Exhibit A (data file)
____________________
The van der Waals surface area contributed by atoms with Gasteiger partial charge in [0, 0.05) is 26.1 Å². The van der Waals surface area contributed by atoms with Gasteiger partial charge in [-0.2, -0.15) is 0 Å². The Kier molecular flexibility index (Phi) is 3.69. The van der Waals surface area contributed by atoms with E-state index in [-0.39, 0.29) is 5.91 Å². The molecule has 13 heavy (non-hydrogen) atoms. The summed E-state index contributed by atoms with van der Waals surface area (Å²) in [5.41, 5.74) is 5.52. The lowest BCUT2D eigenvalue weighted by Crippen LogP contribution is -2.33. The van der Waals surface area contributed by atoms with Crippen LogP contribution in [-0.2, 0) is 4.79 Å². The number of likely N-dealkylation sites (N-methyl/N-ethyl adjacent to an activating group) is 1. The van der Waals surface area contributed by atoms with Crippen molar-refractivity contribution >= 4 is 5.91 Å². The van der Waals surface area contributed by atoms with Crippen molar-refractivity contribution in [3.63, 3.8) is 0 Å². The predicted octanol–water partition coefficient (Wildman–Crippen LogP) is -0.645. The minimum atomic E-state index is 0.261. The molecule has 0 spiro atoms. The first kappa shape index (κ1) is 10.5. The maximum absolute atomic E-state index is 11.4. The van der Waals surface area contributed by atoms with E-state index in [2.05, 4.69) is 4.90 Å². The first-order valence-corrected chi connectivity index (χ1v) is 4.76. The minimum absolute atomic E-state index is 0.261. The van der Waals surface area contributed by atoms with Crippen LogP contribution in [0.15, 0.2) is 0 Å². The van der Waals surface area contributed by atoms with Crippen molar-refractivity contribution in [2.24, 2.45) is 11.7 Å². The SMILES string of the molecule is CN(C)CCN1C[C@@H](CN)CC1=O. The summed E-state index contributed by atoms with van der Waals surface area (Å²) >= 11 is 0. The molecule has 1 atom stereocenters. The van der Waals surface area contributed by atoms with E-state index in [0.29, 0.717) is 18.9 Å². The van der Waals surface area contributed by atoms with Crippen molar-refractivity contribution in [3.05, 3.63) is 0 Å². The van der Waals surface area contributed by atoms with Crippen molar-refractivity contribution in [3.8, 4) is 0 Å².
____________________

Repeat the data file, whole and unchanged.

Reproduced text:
The van der Waals surface area contributed by atoms with Gasteiger partial charge in [0, 0.05) is 26.1 Å². The van der Waals surface area contributed by atoms with Gasteiger partial charge in [-0.2, -0.15) is 0 Å². The Kier molecular flexibility index (Phi) is 3.69. The van der Waals surface area contributed by atoms with E-state index in [-0.39, 0.29) is 5.91 Å². The molecule has 13 heavy (non-hydrogen) atoms. The summed E-state index contributed by atoms with van der Waals surface area (Å²) in [5.41, 5.74) is 5.52. The lowest BCUT2D eigenvalue weighted by Crippen LogP contribution is -2.33. The van der Waals surface area contributed by atoms with Crippen LogP contribution in [-0.2, 0) is 4.79 Å². The number of likely N-dealkylation sites (N-methyl/N-ethyl adjacent to an activating group) is 1. The van der Waals surface area contributed by atoms with Crippen molar-refractivity contribution >= 4 is 5.91 Å². The van der Waals surface area contributed by atoms with Crippen molar-refractivity contribution in [3.63, 3.8) is 0 Å². The predicted octanol–water partition coefficient (Wildman–Crippen LogP) is -0.645. The minimum atomic E-state index is 0.261. The molecule has 0 spiro atoms. The first kappa shape index (κ1) is 10.5. The maximum absolute atomic E-state index is 11.4. The van der Waals surface area contributed by atoms with E-state index in [2.05, 4.69) is 4.90 Å². The first-order valence-corrected chi connectivity index (χ1v) is 4.76. The minimum absolute atomic E-state index is 0.261. The van der Waals surface area contributed by atoms with Crippen LogP contribution in [0.15, 0.2) is 0 Å². The van der Waals surface area contributed by atoms with Crippen molar-refractivity contribution in [2.24, 2.45) is 11.7 Å². The SMILES string of the molecule is CN(C)CCN1C[C@@H](CN)CC1=O. The summed E-state index contributed by atoms with van der Waals surface area (Å²) >= 11 is 0. The molecule has 1 atom stereocenters. The van der Waals surface area contributed by atoms with E-state index in [0.29, 0.717) is 18.9 Å². The van der Waals surface area contributed by atoms with Crippen molar-refractivity contribution in [3.05, 3.63) is 0 Å². The van der Waals surface area contributed by atoms with Crippen molar-refractivity contribution in [3.8, 4) is 0 Å².